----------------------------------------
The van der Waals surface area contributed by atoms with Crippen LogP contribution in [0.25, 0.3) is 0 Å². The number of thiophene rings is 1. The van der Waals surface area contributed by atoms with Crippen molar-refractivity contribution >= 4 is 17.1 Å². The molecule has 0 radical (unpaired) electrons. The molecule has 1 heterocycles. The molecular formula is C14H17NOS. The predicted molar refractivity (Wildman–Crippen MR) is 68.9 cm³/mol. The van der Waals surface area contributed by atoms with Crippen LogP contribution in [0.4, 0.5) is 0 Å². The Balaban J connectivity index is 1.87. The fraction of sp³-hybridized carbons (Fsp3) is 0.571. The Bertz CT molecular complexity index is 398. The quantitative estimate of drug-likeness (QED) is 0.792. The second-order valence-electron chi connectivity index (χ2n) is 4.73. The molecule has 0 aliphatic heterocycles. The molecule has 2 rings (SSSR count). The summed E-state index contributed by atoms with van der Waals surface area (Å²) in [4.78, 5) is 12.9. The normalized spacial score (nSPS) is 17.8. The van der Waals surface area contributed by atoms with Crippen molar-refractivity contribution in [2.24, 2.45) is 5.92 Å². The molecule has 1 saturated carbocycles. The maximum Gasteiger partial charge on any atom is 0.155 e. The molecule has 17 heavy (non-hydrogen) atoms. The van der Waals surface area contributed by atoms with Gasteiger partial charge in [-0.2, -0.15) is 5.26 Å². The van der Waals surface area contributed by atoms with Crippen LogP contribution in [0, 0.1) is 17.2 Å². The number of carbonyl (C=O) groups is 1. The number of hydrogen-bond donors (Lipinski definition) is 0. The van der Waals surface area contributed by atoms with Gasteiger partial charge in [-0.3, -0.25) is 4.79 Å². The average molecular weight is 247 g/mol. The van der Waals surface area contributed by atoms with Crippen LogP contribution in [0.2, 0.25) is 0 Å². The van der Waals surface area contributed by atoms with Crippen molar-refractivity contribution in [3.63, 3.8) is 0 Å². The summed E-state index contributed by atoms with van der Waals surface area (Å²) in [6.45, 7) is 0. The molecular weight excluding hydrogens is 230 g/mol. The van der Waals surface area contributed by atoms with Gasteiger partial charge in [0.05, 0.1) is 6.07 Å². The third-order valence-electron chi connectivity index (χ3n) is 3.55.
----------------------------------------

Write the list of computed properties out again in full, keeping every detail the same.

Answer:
The van der Waals surface area contributed by atoms with Crippen LogP contribution in [0.25, 0.3) is 0 Å². The number of thiophene rings is 1. The van der Waals surface area contributed by atoms with Crippen molar-refractivity contribution >= 4 is 17.1 Å². The molecule has 0 radical (unpaired) electrons. The molecule has 1 heterocycles. The molecular formula is C14H17NOS. The predicted molar refractivity (Wildman–Crippen MR) is 68.9 cm³/mol. The van der Waals surface area contributed by atoms with Crippen LogP contribution in [0.4, 0.5) is 0 Å². The Balaban J connectivity index is 1.87. The fraction of sp³-hybridized carbons (Fsp3) is 0.571. The Bertz CT molecular complexity index is 398. The quantitative estimate of drug-likeness (QED) is 0.792. The second-order valence-electron chi connectivity index (χ2n) is 4.73. The molecule has 0 aliphatic heterocycles. The molecule has 2 rings (SSSR count). The summed E-state index contributed by atoms with van der Waals surface area (Å²) in [4.78, 5) is 12.9. The normalized spacial score (nSPS) is 17.8. The van der Waals surface area contributed by atoms with Crippen molar-refractivity contribution in [2.24, 2.45) is 5.92 Å². The molecule has 1 saturated carbocycles. The maximum Gasteiger partial charge on any atom is 0.155 e. The molecule has 17 heavy (non-hydrogen) atoms. The van der Waals surface area contributed by atoms with Gasteiger partial charge in [-0.2, -0.15) is 5.26 Å². The van der Waals surface area contributed by atoms with Crippen LogP contribution in [0, 0.1) is 17.2 Å². The number of carbonyl (C=O) groups is 1. The number of hydrogen-bond donors (Lipinski definition) is 0. The van der Waals surface area contributed by atoms with Gasteiger partial charge in [-0.3, -0.25) is 4.79 Å². The average molecular weight is 247 g/mol. The van der Waals surface area contributed by atoms with Crippen LogP contribution in [0.2, 0.25) is 0 Å². The van der Waals surface area contributed by atoms with Crippen molar-refractivity contribution in [3.63, 3.8) is 0 Å². The summed E-state index contributed by atoms with van der Waals surface area (Å²) in [6.45, 7) is 0. The molecular weight excluding hydrogens is 230 g/mol. The van der Waals surface area contributed by atoms with Gasteiger partial charge in [0.05, 0.1) is 6.07 Å². The third-order valence-electron chi connectivity index (χ3n) is 3.55.